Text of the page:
A BI-CAMERAL COUNCIL


The legislature in 1852 repealed the charter of the three municipalities and consolidated them into one. On the same day it annexed the City of Lafayette, now the fourth municipal district of New Orleans, which had grown up just above the city limits. The debt of the three municipalities and Lafayette at the time was $7,700,000, of which $2,000,000 was over due. Commissioners of the consolidated debt were appointed, who soon straightened out this confusion and put the debt on a better basis. Through the improved credit of the city some $5,000,000 of this indebtedness was extinguished, and in 1853, one year after the consolidation, the bonded debt of the city was given as only $3,000,000.

The new city government was bi-cameral — with two chambers, one of aldermen and the other of assistant aldermen. The former were elected by municipal districts, which were then fixed by the charter, and have remained unchanged up to this day. The assistant aldermen were chosen by the wards, of which eleven were created, and which also remain unchanged. The representation was as follows: Aldermen — first district, 5; second, 4; third, 2; fourth, 2; total, 13. Assistant aldermen — first ward, 2; second, 3; third, 6; fourth, 3; fifth, 3; sixth, 2; seventh, 2; eighth, 2; ninth, 1; tenth, 2; eleventh, 1; total, 25. Besides the aldermen there was a mayor, who was ex officio chief of police, and who received a salary of $4,000 a year; a controller, surveyor and street commissioner. The city election was held in March.

This municipal system continued eighteen years, until 1870; but a considerable portion of that time it was under suspension, because of the civil war, during which period New Orleans was under martial law and the municipal affairs were administered by the military authorities. Considerable modifications were made in the city charter in 1856, with reference to assessments and taxation; and in 1866, in order to provide for the reorganization of the civil government, which had so long been suspended.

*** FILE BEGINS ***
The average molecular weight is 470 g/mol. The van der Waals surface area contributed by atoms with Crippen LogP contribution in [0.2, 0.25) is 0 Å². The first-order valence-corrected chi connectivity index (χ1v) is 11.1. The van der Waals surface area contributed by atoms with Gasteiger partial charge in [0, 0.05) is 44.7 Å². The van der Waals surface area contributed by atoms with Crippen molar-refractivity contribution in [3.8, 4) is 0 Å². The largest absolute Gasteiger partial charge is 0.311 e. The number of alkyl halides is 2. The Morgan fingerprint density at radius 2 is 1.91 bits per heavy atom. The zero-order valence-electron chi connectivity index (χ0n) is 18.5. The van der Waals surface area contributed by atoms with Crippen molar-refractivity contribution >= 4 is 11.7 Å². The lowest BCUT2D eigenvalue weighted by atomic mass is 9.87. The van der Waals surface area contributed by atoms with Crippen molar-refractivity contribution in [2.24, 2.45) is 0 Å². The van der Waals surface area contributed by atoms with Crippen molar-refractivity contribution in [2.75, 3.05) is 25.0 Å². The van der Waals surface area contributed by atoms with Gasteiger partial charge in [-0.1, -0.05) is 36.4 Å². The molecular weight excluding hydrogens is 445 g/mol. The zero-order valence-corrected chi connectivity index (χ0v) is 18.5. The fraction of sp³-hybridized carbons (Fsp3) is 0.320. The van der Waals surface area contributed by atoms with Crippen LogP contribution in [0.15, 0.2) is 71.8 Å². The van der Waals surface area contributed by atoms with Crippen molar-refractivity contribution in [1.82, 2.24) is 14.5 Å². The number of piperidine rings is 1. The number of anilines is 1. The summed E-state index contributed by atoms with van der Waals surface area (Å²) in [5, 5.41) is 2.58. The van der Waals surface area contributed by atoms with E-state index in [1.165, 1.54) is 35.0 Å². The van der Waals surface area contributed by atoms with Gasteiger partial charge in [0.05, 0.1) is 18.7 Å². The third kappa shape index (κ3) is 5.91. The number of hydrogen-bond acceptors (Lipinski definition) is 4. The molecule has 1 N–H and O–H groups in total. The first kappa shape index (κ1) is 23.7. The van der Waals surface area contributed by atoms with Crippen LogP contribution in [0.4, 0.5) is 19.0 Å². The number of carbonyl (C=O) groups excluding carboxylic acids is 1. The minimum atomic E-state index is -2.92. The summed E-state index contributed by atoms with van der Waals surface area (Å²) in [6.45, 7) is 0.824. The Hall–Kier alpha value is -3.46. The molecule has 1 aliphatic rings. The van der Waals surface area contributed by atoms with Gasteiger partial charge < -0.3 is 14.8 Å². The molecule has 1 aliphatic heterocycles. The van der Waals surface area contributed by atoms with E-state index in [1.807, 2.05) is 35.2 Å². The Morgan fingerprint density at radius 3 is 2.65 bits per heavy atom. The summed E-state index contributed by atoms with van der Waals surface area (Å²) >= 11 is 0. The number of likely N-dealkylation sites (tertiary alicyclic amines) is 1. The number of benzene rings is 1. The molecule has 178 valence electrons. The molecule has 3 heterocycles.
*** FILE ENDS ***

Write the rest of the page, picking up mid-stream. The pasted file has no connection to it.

During the military occupation of New Orleans a military officer was detailed by the commandant to act as mayor of the city, but possessed little real power. Such municipal matters as required attention were performed by a finance committee and a committee on streets and landing.

The street-cleaning was attended to by the military authorities, and was well done. A new department of the municipality had sprung up in consequence of the war: this was some provision for the poor. The suspension of commerce and of all industries had greatly increased the number of the poor in New Orleans, and the situation was made worse by the large number of negroes who fled to New Orleans to seek refuge within the Union lines. These people had to be fed, and public markets were provided, whence free rations were distributed. The money neccssary therefore was obtained in fines and assessments levied on the banks and other corporations, and even on private individuals, for assistance given by them to the Confederate cause.

In 1870, Algiers and Jefferson City were annexed to New Orleans and became the fifth and sixth municipal districts respectively; in 1874, Carrollton was annexed as the seventh district.

Under the circumstances that existed it was not to be wondered at that popular sentiment should demand an entirely new charter for the city. This was granted by the Legislature in June, 1882.

— STANDARD HISTORY OF NEW ORLEANS, LOUISIANA
    MUNICIPAL GOVERNMENT, By Norman Walker
    MUNICIPAL AND MILITARY HISTORY
    EDITED BY HENRY RIGHTOR
    THE LEWIS PUBLISHING COMPANY CHICAGO, 1900
    As Written


Storyville, New Orleans Red-Light District
1897-1917


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